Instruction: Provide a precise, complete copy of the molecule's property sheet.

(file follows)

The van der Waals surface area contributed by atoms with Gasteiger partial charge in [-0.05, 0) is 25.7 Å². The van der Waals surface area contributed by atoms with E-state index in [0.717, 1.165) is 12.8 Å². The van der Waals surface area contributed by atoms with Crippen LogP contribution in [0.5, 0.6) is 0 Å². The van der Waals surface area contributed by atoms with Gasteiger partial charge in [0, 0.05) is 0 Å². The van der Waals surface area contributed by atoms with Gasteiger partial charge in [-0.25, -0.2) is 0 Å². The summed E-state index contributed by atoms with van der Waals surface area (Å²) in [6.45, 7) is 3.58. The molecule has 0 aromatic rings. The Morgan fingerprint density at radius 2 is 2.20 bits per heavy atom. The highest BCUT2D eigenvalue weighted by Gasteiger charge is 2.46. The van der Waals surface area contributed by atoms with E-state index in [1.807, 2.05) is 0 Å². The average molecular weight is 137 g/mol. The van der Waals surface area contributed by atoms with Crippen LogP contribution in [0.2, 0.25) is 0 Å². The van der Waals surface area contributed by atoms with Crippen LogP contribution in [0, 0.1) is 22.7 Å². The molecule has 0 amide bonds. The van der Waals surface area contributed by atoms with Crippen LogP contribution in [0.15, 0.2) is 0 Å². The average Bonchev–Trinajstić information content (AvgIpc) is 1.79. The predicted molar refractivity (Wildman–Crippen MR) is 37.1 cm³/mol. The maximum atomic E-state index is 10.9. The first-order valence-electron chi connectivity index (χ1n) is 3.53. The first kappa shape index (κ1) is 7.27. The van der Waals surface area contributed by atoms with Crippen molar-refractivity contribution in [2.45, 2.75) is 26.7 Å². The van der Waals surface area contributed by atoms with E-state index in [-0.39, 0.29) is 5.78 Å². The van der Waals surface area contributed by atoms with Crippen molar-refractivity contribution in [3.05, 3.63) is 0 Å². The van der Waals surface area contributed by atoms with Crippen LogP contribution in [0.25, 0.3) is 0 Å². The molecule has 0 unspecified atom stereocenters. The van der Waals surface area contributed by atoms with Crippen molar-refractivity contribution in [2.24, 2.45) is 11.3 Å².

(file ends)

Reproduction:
The van der Waals surface area contributed by atoms with Gasteiger partial charge in [-0.05, 0) is 25.7 Å². The van der Waals surface area contributed by atoms with E-state index in [0.717, 1.165) is 12.8 Å². The van der Waals surface area contributed by atoms with Crippen LogP contribution in [0.5, 0.6) is 0 Å². The van der Waals surface area contributed by atoms with Gasteiger partial charge in [0, 0.05) is 0 Å². The van der Waals surface area contributed by atoms with Gasteiger partial charge in [-0.25, -0.2) is 0 Å². The summed E-state index contributed by atoms with van der Waals surface area (Å²) in [6.45, 7) is 3.58. The molecule has 0 aromatic rings. The Morgan fingerprint density at radius 2 is 2.20 bits per heavy atom. The highest BCUT2D eigenvalue weighted by Gasteiger charge is 2.46. The van der Waals surface area contributed by atoms with E-state index in [1.807, 2.05) is 0 Å². The average molecular weight is 137 g/mol. The van der Waals surface area contributed by atoms with Crippen LogP contribution in [0.2, 0.25) is 0 Å². The van der Waals surface area contributed by atoms with Crippen LogP contribution in [0, 0.1) is 22.7 Å². The molecule has 0 amide bonds. The van der Waals surface area contributed by atoms with Crippen LogP contribution in [0.15, 0.2) is 0 Å². The average Bonchev–Trinajstić information content (AvgIpc) is 1.79. The predicted molar refractivity (Wildman–Crippen MR) is 37.1 cm³/mol. The maximum atomic E-state index is 10.9. The first-order valence-electron chi connectivity index (χ1n) is 3.53. The first kappa shape index (κ1) is 7.27. The van der Waals surface area contributed by atoms with Crippen molar-refractivity contribution in [2.45, 2.75) is 26.7 Å². The van der Waals surface area contributed by atoms with E-state index in [-0.39, 0.29) is 5.78 Å². The van der Waals surface area contributed by atoms with Crippen molar-refractivity contribution in [3.05, 3.63) is 0 Å². The van der Waals surface area contributed by atoms with Crippen LogP contribution in [0.25, 0.3) is 0 Å². The molecule has 0 unspecified atom stereocenters. The van der Waals surface area contributed by atoms with Crippen molar-refractivity contribution in [2.24, 2.45) is 11.3 Å².